In 2020, Shane bought a LESS umbilical system, and he outlined the reason for this investment. “There was no umbilical system in a 20-mile radius. I saw an opening. It is working out well now. I have a 7.5-metre dribble bar coming for the tanker.”

According to Shane, he has “a great customer base”, with a large demand for silage baling and slurry spreading, in particular.

“If you treat your customers right, they will treat your right. They are the two main things no more than machinery. If you treat the machinery right, they will treat you right too.”

“We would be making 10,000 plus bales; it would be all silage and hay. It depends on the year; you would never make any more than 1,000 bales of hay, and some years you might make 100 or 200 bales.”

“The land we would be in would not be great. I only know of one pit within a 10-to-15-mile radius. I plan in the next year to cover all agricultural services. All the services are running well. I never saw it in the last three years; you had not a couple of weeks of work at all stages throughout the year.”

Shane McGee Agri Contracts, agricultural contracting, agricultural contractors

Cutting the national herd

Commenting on the future of agricultural contracting, he said the proposal to cut the national herd concerns him.

“We would be in a very big suckler cow part of the world. If they cut the suckler cows, people will be cutting back on their silage, and there will not be as much slurry to go out. Hopefully, it will never come in.”

“It will be more of a challenge for the farmer than the contractor if they have to cut. Although in saying that, the farmer would not make as many bales if they had 100 cows and then they are down to 50 cows.”

As a result, he noted, “the farmer will not be taking in the same amount of meadow ground, and they will have a shed less to empty slurry-wise”.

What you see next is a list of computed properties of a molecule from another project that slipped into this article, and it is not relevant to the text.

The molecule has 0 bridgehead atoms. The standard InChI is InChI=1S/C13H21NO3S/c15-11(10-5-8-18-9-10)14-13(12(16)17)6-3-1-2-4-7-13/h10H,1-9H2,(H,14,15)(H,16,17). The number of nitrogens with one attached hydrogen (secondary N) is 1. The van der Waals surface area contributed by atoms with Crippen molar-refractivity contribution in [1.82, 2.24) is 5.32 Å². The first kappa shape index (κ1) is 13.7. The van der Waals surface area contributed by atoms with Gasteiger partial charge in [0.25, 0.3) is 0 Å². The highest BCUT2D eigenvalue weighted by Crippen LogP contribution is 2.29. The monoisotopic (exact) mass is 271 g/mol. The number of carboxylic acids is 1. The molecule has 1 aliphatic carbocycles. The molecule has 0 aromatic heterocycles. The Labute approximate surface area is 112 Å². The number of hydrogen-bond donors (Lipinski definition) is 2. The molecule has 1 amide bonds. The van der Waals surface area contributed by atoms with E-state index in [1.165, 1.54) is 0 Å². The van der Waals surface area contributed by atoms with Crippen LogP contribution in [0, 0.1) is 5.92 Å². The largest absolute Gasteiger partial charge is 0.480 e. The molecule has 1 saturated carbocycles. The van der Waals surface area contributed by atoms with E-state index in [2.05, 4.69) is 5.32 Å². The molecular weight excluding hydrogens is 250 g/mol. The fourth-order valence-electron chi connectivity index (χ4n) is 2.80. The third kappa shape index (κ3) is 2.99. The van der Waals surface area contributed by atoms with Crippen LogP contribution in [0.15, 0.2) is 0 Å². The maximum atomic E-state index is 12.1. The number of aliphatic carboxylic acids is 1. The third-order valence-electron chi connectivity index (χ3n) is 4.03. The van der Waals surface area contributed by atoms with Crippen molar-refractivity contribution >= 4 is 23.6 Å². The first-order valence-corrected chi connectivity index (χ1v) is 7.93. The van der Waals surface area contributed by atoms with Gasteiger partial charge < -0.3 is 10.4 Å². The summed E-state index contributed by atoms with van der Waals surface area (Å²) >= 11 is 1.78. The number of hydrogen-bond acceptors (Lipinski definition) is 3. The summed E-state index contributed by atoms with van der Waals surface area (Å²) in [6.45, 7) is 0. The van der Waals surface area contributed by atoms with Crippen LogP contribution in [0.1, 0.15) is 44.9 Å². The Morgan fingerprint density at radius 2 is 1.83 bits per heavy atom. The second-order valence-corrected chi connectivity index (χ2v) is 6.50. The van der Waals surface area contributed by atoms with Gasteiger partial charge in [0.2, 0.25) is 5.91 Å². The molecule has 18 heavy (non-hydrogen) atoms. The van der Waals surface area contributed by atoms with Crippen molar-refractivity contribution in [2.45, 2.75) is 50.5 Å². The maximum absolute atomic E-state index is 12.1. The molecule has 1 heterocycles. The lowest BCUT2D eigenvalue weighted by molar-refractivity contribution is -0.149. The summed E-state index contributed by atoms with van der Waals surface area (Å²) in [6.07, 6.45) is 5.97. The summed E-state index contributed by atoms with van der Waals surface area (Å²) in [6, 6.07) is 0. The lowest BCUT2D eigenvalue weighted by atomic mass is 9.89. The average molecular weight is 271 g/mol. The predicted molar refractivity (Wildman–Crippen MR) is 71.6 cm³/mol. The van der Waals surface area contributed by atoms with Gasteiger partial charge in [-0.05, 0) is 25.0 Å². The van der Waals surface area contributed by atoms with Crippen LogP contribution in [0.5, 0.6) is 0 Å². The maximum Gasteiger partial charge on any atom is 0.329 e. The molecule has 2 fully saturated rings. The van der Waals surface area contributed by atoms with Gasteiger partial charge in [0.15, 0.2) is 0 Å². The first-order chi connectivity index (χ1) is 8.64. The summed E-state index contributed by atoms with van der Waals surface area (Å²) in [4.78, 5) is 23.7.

Shane McGee Agri Contracts, agricultural contracting, agricultural contractors


Shane’s motto is simple: “take each day as it comes”. He plans to expand his business by purchasing bigger slurry tankers, two additional New Holland tractors and a Lely RP235 EXTRACUT baler.

To sum up, Shane reflected on his journey so far. “I started off with nothing and came up a good bit in the last few years.”

“Hopefully, I can come up with as much in the next few years. The weather is the main factor within summer and this time of the year with slurry. The weather can be very hit and miss.”

“The biggest challenge is keeping the work done and keeping up with the work. There does not be really enough hours in the day. “Machinery seems to have got dear. I noticed on machinery I bought, which has much more work done, is worth the same amount of money.”

“There seems to be an increase in tractor prices; tractors would probably be worth more now. So I would say Brexit could be the main cause of tractors going up in price.”

Shane shared some advice for aspiring agricultural contractors. “If you were starting up, you do not want to be prepared to have everything overnight.”

“It will come your way, but the main thing is that you do not think it is like a 9 to 5 job where you are heading home at 5:00 pm; that will not happen if it takes off. I often see these tractors, balers and mowers in the summer that do not cool for 72 hours,” the owner of Shane McGee Agri Contracts and Plant Hire concluded.

To share your story like Shane McGee Agri Contracts, email – [email protected]